Tomato Ginger Zinger Soup

The second soup is made the traditional way by simmering veg and spices gently on the hob til soft then blitzing with milk to make a creamy, satiny soup. We’d never used almonds in a soup so were interested to try this…


50g butter
3 cauliflowers, cut into smallish florets and stalks chopped
3 onions
9 crushed garlic cloves
3 tsps turmeric
2 tsps fenugreek
2 tsps ground ginger
300g ground almonds
1.5l milk
2 lemons
bunch of coriander

Melt the butter in your biggest pan (or split between two pans to start with like we did). Add the onion, garlic, turmeric, fenugreek, ginger and soften. Add the cauli, put the lid on and cook for 5 mins on low til everything softens. Stir in the almonds then add boiling water til the cauliflower is almost covered, replace lid and simmer for about twenty mins til the cauliflower is tender. Stir in a litre of milk and then blitz until smooth and satiny. Add more milk if you want it thinner.  Now taste and add lemon juice to freshen it up and black pepper to taste. Warm through then serve with lemon wedges and some chopped coriander on the top.

Our taste buds were zapped after the tomato soup so we really need to try this again without a tomato starter but the overall effect is quite nicely korma-ry. The lemon added at the end definitely spritzes the taste up a notch and some toasted flaked almonds on the top would have been good too. Again, this ingredients list makes a large quantity but it’s easy to scale it down or freeze batches of extra soup.

Cauliflower and Almond Soup

We drank… Moscow Mules – continuing our gingery theme – a mix of vodka and freshly squeezed lime in a tall glass topped up with ginger beer.

We talked about… school dinners, graphene, second hand furniture at the Phyllis Tuckwell Furniture Showroom, the 5-2 diet and fasting, Brian Cox, Les Mis, Matthew Bourne’s Sleeping Beauty at Sadlers Wells, science GCSEs.

Christmas is coming …

It’s November. Cold and dark evenings. We need some sharp citrusy and warm spicey smells to get us in the mood for the pre-Christmas madness to come in December. We are puddinging and mincemeating. Read on…

I don’t understand why anyone would buy a Xmas pud. So easy to make your own, the only onerous bit is the shopping but that’s hardly an issue since we’re all in and out of the supermarket all the bloomin time anyways. The recipe should really just read – buy the stuff, mix it up, cook it, easy peasy lemon squeasy but here it is in full just in case.


500g mixed dried fruit (best quality, don’t scrimp here)mixed fruit soaking in rum and raki
RUM & RAKI (lots)
100g chopped pecans and walnuts
125g veg suet
50g brown breadcrumbs
125g dark brown muscovado sugar
2 tblsp treacle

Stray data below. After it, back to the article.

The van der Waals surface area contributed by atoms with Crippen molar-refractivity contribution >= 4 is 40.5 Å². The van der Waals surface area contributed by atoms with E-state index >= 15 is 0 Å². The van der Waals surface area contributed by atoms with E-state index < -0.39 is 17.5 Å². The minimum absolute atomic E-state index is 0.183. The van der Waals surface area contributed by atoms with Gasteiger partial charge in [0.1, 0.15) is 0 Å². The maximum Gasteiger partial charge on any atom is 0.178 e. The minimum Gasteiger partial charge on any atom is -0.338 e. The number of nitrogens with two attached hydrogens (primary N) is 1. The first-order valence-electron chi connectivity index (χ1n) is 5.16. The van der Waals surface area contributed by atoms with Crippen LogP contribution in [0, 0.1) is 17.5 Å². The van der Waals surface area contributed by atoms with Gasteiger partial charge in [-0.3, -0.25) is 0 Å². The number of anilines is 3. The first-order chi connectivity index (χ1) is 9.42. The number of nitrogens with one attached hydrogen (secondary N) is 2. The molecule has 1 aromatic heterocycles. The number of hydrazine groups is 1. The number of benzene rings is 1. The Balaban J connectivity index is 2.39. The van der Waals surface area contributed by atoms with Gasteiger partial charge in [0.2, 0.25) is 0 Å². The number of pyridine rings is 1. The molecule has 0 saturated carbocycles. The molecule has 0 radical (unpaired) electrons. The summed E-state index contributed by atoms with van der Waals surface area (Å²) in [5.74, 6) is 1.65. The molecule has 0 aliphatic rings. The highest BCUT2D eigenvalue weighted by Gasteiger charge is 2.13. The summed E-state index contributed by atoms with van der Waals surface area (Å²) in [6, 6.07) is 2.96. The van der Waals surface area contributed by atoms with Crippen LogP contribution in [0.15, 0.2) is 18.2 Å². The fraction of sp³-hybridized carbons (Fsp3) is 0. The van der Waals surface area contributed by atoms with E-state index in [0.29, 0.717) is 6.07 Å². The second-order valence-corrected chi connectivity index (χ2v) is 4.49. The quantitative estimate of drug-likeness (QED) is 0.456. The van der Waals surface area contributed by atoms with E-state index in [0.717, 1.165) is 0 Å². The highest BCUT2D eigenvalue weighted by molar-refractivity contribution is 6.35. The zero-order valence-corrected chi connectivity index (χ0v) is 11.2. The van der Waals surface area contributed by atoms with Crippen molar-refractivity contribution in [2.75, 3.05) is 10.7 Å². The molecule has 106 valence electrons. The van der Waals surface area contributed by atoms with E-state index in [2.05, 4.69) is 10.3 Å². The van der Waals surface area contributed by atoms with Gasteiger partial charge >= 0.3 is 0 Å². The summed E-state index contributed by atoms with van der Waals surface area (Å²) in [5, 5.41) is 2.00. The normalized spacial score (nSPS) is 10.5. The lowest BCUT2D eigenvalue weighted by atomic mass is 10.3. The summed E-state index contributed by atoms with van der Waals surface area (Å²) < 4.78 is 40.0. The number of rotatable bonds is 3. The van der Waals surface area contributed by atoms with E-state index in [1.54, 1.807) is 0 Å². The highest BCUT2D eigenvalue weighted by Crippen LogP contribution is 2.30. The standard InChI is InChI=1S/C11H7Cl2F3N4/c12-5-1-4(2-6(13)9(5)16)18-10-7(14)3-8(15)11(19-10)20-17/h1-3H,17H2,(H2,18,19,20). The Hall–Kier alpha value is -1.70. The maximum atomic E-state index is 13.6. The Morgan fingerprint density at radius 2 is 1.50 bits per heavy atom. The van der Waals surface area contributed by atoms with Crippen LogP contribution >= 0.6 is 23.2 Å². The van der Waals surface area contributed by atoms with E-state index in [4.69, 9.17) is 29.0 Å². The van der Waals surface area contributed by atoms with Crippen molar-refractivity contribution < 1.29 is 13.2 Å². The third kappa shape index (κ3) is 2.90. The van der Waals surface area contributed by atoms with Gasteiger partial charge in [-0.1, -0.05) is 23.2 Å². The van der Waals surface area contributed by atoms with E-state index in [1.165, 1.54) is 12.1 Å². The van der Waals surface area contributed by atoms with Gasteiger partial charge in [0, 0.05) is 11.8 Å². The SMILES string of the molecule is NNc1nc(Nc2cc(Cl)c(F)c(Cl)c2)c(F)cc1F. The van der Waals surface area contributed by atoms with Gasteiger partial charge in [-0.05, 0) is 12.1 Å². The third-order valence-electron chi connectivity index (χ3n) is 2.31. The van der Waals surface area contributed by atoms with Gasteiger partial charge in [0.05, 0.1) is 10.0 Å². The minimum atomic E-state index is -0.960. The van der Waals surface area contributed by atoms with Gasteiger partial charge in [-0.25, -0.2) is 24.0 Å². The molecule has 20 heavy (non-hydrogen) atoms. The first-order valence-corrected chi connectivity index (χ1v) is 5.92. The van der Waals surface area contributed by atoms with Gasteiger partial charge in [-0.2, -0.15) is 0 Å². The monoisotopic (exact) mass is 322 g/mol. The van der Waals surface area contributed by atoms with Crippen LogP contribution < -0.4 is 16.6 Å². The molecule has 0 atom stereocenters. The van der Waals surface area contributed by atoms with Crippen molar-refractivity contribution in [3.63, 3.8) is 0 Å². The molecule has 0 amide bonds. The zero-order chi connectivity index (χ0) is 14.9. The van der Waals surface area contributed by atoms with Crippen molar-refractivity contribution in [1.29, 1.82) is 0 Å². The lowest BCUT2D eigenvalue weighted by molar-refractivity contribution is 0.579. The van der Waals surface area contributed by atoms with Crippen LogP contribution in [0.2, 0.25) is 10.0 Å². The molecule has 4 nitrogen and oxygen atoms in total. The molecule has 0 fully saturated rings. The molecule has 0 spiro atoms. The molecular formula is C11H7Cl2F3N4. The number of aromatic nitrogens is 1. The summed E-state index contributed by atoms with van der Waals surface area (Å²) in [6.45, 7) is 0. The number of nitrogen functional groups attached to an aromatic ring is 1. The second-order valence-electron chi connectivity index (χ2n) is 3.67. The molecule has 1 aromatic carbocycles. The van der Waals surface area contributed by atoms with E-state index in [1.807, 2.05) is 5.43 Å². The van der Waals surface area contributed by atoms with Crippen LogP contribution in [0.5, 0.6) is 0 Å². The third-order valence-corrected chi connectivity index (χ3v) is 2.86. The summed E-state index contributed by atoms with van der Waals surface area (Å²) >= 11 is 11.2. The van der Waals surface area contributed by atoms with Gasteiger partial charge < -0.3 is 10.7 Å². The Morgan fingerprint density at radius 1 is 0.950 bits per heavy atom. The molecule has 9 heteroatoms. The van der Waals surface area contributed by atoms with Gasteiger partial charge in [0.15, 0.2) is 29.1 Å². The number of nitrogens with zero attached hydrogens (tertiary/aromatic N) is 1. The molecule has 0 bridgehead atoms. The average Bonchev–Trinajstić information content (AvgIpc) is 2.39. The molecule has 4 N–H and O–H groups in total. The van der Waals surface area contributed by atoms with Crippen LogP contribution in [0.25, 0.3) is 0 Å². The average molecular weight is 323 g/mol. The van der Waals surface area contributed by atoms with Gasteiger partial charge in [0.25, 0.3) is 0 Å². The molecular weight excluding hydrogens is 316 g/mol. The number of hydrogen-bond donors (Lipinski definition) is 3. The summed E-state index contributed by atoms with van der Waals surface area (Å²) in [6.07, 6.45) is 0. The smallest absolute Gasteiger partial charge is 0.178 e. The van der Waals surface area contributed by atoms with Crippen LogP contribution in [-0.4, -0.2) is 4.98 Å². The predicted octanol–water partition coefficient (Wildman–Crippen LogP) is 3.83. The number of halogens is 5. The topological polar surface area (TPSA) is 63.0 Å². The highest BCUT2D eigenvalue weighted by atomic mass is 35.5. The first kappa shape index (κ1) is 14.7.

50g plain flour
1/4 tsp nutmeg
1/2 tsp mixed spice
1/2 tsp ground cloves
zest and juice of a lemon and an orange
2 eggs
(Sue forgot the eggs. The night -and possibly Christmas itself – was saved by Hannah-round-the-corner)

At least a day before start to soak your fruit – we used a mixture of rum (because we like it and it reminds us of Mojitos) and Raki for a waft of liquoricey exotica. Add as much as the fruit needs and keep adding it if the fruit keep soaking it up.

Next day, combine the fruit, nuts, suet, breadcrumbs, sugar, treacle, flour and spices and mix well. Then mix together the eggs and zests and juices and add to the fruit.Christmas pudding mixingChristmas Pudding mixing

Butter your bowl and spoon in the mixture. We scaled up this recipe and made some big puds and little ones too. It’s REALLY nice to cook a little one – ramekin size – and eat it on the day of cooking. Put the pudding in a saucepan of water with the water level halfway up the pudding and gentle simmer away for 2 hours. When the pud is cooked, let it cool then keep in the fridge til Christmas. To reheat on Xmas day – simmer for 45 mins or zap in the microwave.

The smell when you’re grating, chopping, mixing and cooking is absolutely delish.
Whilst the puddings were cooking we made mincemeat…


500g mixed fruit
3 apples, grated
150g best-quality mixed peel
zest of 1 lemon and 1 orange
juice of 1 lemon
3/4 tsp ground cloves, nutmeg and cinnamon
150g dark brown soft sugar
your alcohol of choice

Put everything in a big bowl and mix thoroughly. Tradition has it that everyone should have a stir starting with the littlest – this had the dangerous potential to start a sizest arguement so we just took turns as WE ARE GROWN UPS. Spoon the mincemeat into sterilised jars up to 2cm from the top and top up with your chosen liquor. We had access to a fine selection belonging to someone who wasn’t there so we went for Mandy’s fave Metaxa. Pop on the lids and keep in the fridge topping up the liquor every now and then as it needs. Delish in teeny tiny bite sized pies as everyone knows but we are going to have a go at mincemeat ice-cream if there’s any left in January. Nice.


Feeling super virtuous looking at our stack of jars we were also hungry. The tiny ramekin-sized puds were done so we tipped one out onto a warmed plate, splashed it generously with brandy and set it afire! We ate it with unpasteurised Jersey cream and Meadow Farm ice-cream from Blackburn & Haynes Farm Shop in Headley.

Christmas pudding aflameChristmas pudding with cream and ice-cream

We drank…
 mulled wine of course, first of the year. We also had a snifter or two of the Metaxa and Brandy to help us decide which to use haha.

We talked about… impending operations, Skyfall, Farnham Food Initiative, kids at Uni, mice in kitchens (not the one we were cooking in!), OHs in SA, visiting scousers, stilleto marks in wooden floors, Christmas singing falalalala

La Culinari is born.

So we talked about it and thought about it for ages but it took a closed pub and a sunny evening to boot us into action. We’ve cooked together forever, at parties and school do’s and such like – our Potters Pies and Quiz Night curries are part of local folklore, and we wanted to keep this going in a friendly informal way – to try out stuff we wouldn’t do on our own and to cook,  eat and drink together just because…